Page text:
The Richmond Register

December 12, 2012

Pass the beans please!

Table Talk

By Arritta Morris
Register Columnist

MADISON COUNTY — The need for fiber in our diet in this country is a major concern.

How do we know if we have enough fiber in our daily meal plan? I hate to sound gross but if your poop floats — you get the message.

Where do we get the most fiber? If you read the labels on the beans you will find a lot of fiber in most canned products.

Beans as well as lentils act as an anti-diabetes and weight-loss food because they are digested slowly, which stabilizes blood sugar, reducing hunger. The fiber in beans reduce the total number of calories absorbed (about a third of the carbohydrate calories contained in beans do not get absorbed).

If you have trouble getting your family to enjoy these great products, I have a suggestion for you. Do the magic recipes I have listed below:

Chocolate-chip bars


1 1/2 cups chickpeas or white beans (1 can rinsed and drained)

3/4 tsp baking powder

1/8 tsp baking soda

1/4 tsp salt

3/4 cup of brown sugar (you can use the brown sugar blend that has Splenda blended in)

2 tsp vanilla extract

1/4 cup quick oats

1/4 cup peanut butter


Preheat oven-350 degrees.

Blend all ingredients (except chips) until very smooth in a food processor, not a blender. If you do not have a processor, I would use a mixer.

Mix in the chips and scoop onto a greased pan. Bake for around 30 minutes. They may looked undercooked but do firm up as they cool.

Kari’s baked beans

My daughter Kari made up a great baked bean recipe.


2 cans of pork and beans (drained)

2-3 strips of bacon lightly fried and cut into pieces

1 cup of brown sugar (I again use the brown sugar blend to reduce the sugar.)

salt and pepper to taste

1/2 bottle of your favorite barbecue sauce. (Kari likes to use a honey-type sauce.)

She bakes it very slowly at 275-300 degrees for about an hour. She states that the slower you cook it, the better the dish.

Magic brownies

(no flour)

I know my many friends wonder sometimes what I do to the dishes I take to potlucks. So here is my secret recipe for bean brownies. I had to rework my recipe and this one seems to be the best one.


1 1/2 cup black beans (one 15 oz can, drained and rinsed well)

2 Tbsp cocoa powder

1/2 cup quick oats

1/4 tsp salt

1/3 cup maple syrup

2 Tbsp sugar or sugar substitute

1/4 cup oil

2 tsp vanilla extract

1/2 tsp baking powder

1/2 cup to 1 cup of chocolate chips.


Preheat oven to  350F.

Combine all ingredients except chips and blend in food processor or mixer till completely smooth. A blender can be used but the processor mixes the beans better.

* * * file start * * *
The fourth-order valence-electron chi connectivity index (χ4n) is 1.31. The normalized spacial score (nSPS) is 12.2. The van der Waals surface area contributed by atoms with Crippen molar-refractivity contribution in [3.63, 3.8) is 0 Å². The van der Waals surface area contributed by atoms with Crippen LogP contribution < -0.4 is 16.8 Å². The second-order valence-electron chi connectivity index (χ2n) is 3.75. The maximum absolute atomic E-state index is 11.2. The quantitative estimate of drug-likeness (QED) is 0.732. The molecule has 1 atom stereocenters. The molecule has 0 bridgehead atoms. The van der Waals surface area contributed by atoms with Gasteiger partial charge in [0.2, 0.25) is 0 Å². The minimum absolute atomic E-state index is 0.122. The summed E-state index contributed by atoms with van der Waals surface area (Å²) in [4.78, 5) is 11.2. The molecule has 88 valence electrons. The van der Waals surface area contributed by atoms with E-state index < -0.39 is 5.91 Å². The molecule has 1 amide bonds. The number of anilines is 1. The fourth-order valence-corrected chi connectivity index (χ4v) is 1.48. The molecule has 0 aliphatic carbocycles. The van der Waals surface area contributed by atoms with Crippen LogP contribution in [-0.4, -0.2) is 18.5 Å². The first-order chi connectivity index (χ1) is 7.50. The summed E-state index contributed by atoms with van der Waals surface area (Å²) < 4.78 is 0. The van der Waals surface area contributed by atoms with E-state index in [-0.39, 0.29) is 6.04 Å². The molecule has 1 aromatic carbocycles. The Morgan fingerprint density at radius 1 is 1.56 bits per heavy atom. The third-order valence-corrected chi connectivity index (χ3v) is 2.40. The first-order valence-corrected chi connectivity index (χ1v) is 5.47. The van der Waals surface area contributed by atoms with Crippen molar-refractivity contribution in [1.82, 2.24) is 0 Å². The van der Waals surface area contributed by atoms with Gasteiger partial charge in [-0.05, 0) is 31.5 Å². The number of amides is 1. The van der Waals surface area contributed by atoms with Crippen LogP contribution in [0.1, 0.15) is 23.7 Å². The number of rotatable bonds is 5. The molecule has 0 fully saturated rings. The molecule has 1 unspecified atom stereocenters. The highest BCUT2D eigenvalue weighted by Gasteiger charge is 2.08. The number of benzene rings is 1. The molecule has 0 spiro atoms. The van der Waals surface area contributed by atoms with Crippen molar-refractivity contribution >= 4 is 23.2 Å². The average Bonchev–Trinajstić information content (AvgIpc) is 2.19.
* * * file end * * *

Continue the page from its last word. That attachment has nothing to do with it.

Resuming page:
Stir in the chips and pour into a 8x8-inch pan. Sprinkle extra chips on top and bake for 15-18 minutes. Let cool before cutting into squares.

My favorite fiber bean is black-eyed peas. It may fall into the pea family, but I still like to use it as a fiber product. I could not find fresh black-eyed peas anywhere in the local markets. I was raised on black eyed peas with snaps. (They are in the canned variety.)

I looked for the seeds to plant and could not find any. My brain had a senior moment as I thought I could just go to the store and buy a bag of black-eyed peas and plant them in the garden. I thought I had better plant about six rolls in case I got about half a crop. Guess what, I got the whole enchilada. The bean pod grows as long as your arm. I had so many black eye peas that I have them frozen for all year. So I will leave you with my favorite black-eyed pea recipe:

Black-eyed pea salad


1 (15 oz) can black-eyed peas, rinsed and drained

1/3 cup finely chopped red onion

1/2 cup finely chopped red bell pepper

3 Tbsp Cider Vinaigrettes (see below) below)


Stir all ingredient together and refrigerate till served

Cider viniaigrette recipe

2 Tbsp cider vinegar

2 tsp olive oil

1 garlic clove finely minced

5-10 drops of hot pepper sauce.

Whisk all ingredients together. Makes about 3 tablespoons.

I hate to leave good company but Christmas shopping calls me. I want to leave you with these words of wisdom in case some of my crazy recipes blow your mind.

I didn’t have potatoes, so I substituted rice

Didn’t have paprika, so I used another spice

I didn’t have tomato sauce, so I used tomato paste

A whole can, not a half can — I do not believe in waste

My friend gave me the recipe — She said you couldn’t beat it

There must be something wrong with her.


Arritta Morris has a bachelor’s degree in nutrition from Eastern Kentucky University and a master’s degree in counseling. She is a certified as a Food Service Specialist by the School and Nutrition Association.